The kitchen sink looks East. The view was over an open paddock, the road below, a paddock and then a stand of ancient remnant Whakamarama forest where the very early morning sun tries to force through a tangle of old branches. With the aid of disobedient self-set native trees, I’ve altered the landscape, so at the edge of the house garden there’s now a ramshackle multi-species hedgeline, slowing crowding out whatever is now on the other side in the paddock.
Tuis frequent the lower level flaxes, swinging upside-down cirque-like to get at nectar. Family groups sing a variety of tui tunes and I get to see that tuis are not black and white but oversprayed with a brilliant perlescent blue sheen. The kingfisher, kotare, likes to sit on the top of the old wire gate with his back to me and the sun. The fantails, piwakawaka dart and jump and flutter in front of the windows. There was even a shining cuckoo out the back the other day. And through the paddocks round the house I hear the penetrating chant of the interloping pheasant. Large kereru, the native wood-pigeon whoosh above me moving from the ancient trees over the road down to the Puketoki Reserve.
I was standing at the kitchen window and there on the winter-bald exotic deciduous tree directly in front of me was a very large, very fat looking kereru. He was just sitting there. Little orange beak and feet looking like tiny berries. His grey-white tuxedo shirt front blending with the branch and the green back and side body feathers matching perfectly the native trees behind him. I watched, and watched until it flew away. I was so excited I rang a friend to tell them “someone was hiding from Sonny Tau in my garden” No further explanation was needed and we just cackled. Fortunately I’m so unimportant no-one has ever offered me “chicken with kereru and miro berries”.
The kereru keeps coming back. One day I thought for sure it wouldn’t return. As I stood watching it over the sink and noting my attempt to wash the outside of the windows wasn’t going to win any good housekeeping prize, a cat ran straight up the tree towards the kereru. It was the perfect example of Gareth Morgan’s cat control campaign. Two things amazed me – the speed of the cat going up the tree and the speed of the kereru leaving the tree. They’re kind of the jumbo jet of native birds. The cat? No, it wasn’t the persistently sleeping, multi-coloured, geriatric Leaf I’ve recently been asked to house. It was the easily identifiable, well fed, youthful and fast-moving cat of a neighbour. I’ve got two of those huge water pistol things left behind after a summer at the beach– I think I’ll fill those ready for action.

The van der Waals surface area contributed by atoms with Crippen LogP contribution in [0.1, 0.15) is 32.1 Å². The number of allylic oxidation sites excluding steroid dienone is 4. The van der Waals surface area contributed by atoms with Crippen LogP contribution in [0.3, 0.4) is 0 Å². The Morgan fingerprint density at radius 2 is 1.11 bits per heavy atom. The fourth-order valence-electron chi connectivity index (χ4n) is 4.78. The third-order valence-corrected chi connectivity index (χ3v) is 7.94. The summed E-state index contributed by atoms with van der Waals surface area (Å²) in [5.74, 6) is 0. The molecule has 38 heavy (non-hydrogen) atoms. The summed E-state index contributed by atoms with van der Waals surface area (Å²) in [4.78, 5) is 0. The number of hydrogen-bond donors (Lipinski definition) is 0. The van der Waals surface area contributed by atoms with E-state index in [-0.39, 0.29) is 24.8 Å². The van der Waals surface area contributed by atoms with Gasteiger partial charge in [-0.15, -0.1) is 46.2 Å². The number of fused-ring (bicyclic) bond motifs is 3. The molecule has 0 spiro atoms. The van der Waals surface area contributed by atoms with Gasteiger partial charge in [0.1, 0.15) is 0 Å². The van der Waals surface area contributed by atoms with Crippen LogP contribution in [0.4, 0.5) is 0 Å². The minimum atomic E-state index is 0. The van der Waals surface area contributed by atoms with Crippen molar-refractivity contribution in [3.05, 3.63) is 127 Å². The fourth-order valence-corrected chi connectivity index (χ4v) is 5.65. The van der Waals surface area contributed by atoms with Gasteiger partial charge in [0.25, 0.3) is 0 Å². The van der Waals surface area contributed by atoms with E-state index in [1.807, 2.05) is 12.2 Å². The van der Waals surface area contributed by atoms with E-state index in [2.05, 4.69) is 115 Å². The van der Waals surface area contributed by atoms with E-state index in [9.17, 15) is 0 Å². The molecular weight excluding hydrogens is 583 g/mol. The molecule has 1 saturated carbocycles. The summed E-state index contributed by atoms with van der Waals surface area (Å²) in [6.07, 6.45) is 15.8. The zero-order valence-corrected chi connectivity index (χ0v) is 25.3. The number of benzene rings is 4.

And fortunately for all the birds already in the garden there’s more than enough room for all of them. I won’t have to plant new trees or build new birdbaths or open up hectares of fringe land to build new infrastructure, new schools and hospitals. I won’t have try to tell you with a straight beak all this has been necessary is because there weren’t enough trees.
I’m descended from migrants – the kind who were involuntarily migrated. Since my great-grandfather’s brief sojourn in the British Virgin Islands as the son of a freed slave and a cigarmaker we’ve moved, and expanded through both Europe and the Antipodes. I’ve been in New Zealand since I was a year old. I’ve been registered as a New Zealand citizen. I’m so glad my great-grandfather decided to migrate and I’m even more glad that my parents caught the boat and I’m standing looking out the window at a kereru.
While everything changes, a lot of what’s changed around here doesn’t seem to be helpful to the majority of the “existing residents”. We already had homeless people, we already had issues with health funding, we already had an overburdened motorway system, (the southern section of which was affectionately known as “the southern carpark”) sections of the community financially excluded from education, landbanking and less than living wages. So why deluge the country with more people? It’s because there aren’t enough houses: yeah right!
On one occasion this week I was watching the kereru and when it settled on a branch it proceeded to spend several minutes moving its head and neck up and down, in and out – as if it had got something stuck in its throat and wanted to move it but not spit it out. As I’m not ornithologically minded I just watched long enough to ensure it wasn’t going to fall out of the tree then I got on with what I was doing. Beautiful though they are, there is only so much time per day I can stand staring at a kereru.
However the repeated gestures brought to mind the early 1930’s photographs of adult members of the “Royal Family” waggling parts of their anatomy. Apologists have suggested to me that the waggling appendages were innocent fun – get a life. No-one’s going to hold accountable two little girls aged 7 and 3, unless of course they were African child-soldiers, but the adults? The Nazi Party had its origins in 1919 as a post World War I German workers political party and the Brown Shirts and Hitler had been around for quite a long time before 1933. In 1933 Hitler and the Nazi Party began the legal processes they are remembered for. You’d like to think that today’s young people wouldn’t have such naïve faith in those in positions of power. The Kardashian style fervour which follows the younger royals and those in leadership roles locally might suggest otherwise. For many Hitler is not even a memory. Who has heard of kristallnacht or for that matter the irgun, the Stern Gang, the Haganah or the names of Moyne or Bernadotte? And the photos – like finding a cockroach on your porridge.
And remember, have a nice day.
Rosemary Balu. Rosemary is the founding and current Editor of ARTbop.